Lindsey Cox

Voter Registration Procedures and Requirements

  • Must register online or at the polling place
  • Go to the polling place on Election Day in order to vote
  • Polling places are typically at local schools and fire departments

Registration Requirements:

  • Must be 18
  • Must register sometimes up to 25 days before the election
  • Cannot have any felonies
  • Must be able to provide proof of citizenship, address, and age

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Steps in Voting

  1. Citizens go to the polling places on Election Day.
  2. Write your name and address on a application form at the clerks table.
  3. The clerk passes your form onto the challengers table, where they sign the form if you are eligible to vote.
  4. Take your form to the voting booth where you cast your votes.
  5. Your ballot is counted by the election workers and is then taken to the election board.
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Voter Behavior

Who Votes and Why: The citizens who vote we typically see characteristics such as having positive attitudes towards government, more educated, and most voters are middle-aged. They vote in order to make a difference in the future government and voice their opinions on things they feel strongly about.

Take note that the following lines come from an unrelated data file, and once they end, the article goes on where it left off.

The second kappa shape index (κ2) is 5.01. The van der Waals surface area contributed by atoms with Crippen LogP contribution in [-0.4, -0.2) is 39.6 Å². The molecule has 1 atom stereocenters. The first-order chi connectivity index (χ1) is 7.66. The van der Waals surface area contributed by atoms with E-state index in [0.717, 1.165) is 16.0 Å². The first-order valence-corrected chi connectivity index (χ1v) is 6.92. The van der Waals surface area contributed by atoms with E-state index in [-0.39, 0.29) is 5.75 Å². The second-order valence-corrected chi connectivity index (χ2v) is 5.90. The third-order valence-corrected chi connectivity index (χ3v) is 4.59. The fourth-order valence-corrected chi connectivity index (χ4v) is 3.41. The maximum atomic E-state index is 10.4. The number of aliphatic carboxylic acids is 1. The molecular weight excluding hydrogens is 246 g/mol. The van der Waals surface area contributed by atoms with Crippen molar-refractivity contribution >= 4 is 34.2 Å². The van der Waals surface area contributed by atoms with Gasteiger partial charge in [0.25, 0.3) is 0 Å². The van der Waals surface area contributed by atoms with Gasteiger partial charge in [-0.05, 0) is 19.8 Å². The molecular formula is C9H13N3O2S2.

Straight vs. Split Ticket Voting: Straight voting is voting for all the candidates in one political party. Split voting is choosing candidates from one party and some from the other.

Ballot Fatigue: Is when voters are in the voting booth and as they get near the end of the ballot they just begin to choose candidates at random because they are tired of trying to decide between candidates.

Voting Amendments

  • 15 Amendment: Allowed African American males to vote.
  • 17 Amendment: Gave voters the right to directly vote for senators.
  • 19 Amendment: Gave women the right to vote.
  • 23 Amendment: Citizens of D.C. were allowed to vote.
  • 24 Amendment: Put an end to poll taxes at elections.
  • 26 Amendment: Changed voting age from 21 to 18.

Timeline of Voting Sufferage

1944-Smith vs. Allwright: Supreme Court ruled prohibiting African Americans from voting in primary elections was unconstitutional.

1965-Voting Rights Acts of 1965: Literacy tests prohibited and Federal voter registers authorized in 7 southern states.

1992-Voting Rights Language Assistance Act: Extends use of bilingual ballots and voting assistance.

1993-National Voter Registration Act: Makes it easier to register to vote and to maintain registration.

2006-Voting Rights Act Re-authorization and Amendments Act of 2006: Prohibits use of tests or devices to deny the right to vote; requires certain jurisdictions to provide voting materials in multiple languages.

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